HD Human Biology Project Overview
Despite the identification of the gene responsible for Huntington’s disease (HD) over 25 years ago, to date there are no effective treatments available to patients to modify disease progression. Although animal models have been instrumental to our understanding of HD biology, the most physiologically relevant scientific observations are those that are recorded in HD patients. As a result, the Huntington’s Disease Society of America has adopted a patient-centric research strategy to push the field closer to meeting our goal of identifying effective therapies. The HD Human Biology Project is the cornerstone of this strategy. To date, HDSA has committed over $4 million dollars to support this program.
The Human Biology Project was launched in 2013 with the goal of fostering innovative research in collaboration with HD clinics to better understand the biology of Huntington’s disease as it occurs in humans. HDSA encourages researchers to consider one of HDSA’s 43 Centers of Excellence as a potential collaborator, but applicants may propose to work with any HD clinic around the world.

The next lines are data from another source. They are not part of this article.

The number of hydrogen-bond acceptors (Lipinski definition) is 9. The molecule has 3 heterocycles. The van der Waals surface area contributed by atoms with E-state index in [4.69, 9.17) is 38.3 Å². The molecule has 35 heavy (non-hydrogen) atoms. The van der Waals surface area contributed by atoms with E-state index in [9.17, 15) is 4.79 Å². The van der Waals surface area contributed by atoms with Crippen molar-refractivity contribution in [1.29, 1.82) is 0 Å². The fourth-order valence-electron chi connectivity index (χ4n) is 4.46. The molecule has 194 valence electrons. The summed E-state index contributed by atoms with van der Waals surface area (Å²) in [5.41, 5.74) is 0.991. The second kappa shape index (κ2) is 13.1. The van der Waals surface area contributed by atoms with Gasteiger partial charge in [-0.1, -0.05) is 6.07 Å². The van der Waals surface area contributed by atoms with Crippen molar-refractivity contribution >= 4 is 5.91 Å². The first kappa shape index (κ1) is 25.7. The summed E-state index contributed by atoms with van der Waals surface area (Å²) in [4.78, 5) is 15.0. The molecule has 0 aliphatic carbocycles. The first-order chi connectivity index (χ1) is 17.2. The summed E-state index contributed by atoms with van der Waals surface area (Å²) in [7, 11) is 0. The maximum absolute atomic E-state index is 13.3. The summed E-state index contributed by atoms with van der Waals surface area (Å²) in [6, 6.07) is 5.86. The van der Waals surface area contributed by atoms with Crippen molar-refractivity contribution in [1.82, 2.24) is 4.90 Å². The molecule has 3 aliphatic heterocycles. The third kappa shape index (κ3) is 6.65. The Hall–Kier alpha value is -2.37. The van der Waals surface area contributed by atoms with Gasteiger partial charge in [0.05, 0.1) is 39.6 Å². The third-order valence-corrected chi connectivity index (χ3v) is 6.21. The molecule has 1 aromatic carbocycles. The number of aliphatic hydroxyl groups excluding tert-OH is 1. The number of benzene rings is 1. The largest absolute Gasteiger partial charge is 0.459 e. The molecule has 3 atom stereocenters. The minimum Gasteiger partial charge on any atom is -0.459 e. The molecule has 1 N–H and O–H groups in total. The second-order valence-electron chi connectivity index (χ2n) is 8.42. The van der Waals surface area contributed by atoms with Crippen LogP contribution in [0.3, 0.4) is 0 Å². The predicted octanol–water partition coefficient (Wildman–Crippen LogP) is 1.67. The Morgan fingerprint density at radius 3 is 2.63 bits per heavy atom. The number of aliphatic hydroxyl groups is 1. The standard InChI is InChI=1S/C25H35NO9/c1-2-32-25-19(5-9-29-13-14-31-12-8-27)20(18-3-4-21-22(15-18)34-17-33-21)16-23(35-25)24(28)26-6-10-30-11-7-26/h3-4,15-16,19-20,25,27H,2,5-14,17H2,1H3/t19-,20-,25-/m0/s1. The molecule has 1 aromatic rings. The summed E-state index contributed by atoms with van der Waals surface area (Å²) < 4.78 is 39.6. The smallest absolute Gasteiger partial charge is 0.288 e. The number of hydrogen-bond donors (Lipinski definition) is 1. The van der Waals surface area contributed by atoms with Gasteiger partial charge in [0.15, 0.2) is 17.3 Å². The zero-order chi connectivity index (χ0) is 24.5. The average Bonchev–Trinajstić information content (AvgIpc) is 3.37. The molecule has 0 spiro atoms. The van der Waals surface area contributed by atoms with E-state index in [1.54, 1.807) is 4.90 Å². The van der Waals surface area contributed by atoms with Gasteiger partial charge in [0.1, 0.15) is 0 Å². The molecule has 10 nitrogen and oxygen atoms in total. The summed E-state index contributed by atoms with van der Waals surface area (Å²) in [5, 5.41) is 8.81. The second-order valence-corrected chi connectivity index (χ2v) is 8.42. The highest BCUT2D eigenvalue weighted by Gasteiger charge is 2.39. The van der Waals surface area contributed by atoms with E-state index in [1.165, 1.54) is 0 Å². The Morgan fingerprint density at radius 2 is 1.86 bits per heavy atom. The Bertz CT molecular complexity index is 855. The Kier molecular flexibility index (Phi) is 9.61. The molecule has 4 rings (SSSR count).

- 1-2 years of funding to support a scientist working collaboratively with an HD clinic anywhere in the world
- Awards up to $75,000/year ($50,000 salary support and $25,000 research budget)
- Recipient must commit at least 50% effort to the project
- Open to researchers from around the world regardless of position/title
- Preference given to young postdoctoral and clinical investigators (PhD and/or MDs) who are not yet independent
- Innovative ideas from non-scientists will also be accepted and encouraged
- Applications from for-profit institutions are welcome
Postdoctoral research associate, University College London
Project Title: Variability in cognitive impairment in Huntington’s disease: the effect of environment on cognitive reserve Learn More
Michael Placzek, PhD
Instructor at Massachusetts General Hospital
Mentor: Jacob Hooker, PhD
Project Title: COX-2 PET radiotracers for imaging early HD pathology in the living brain Learn More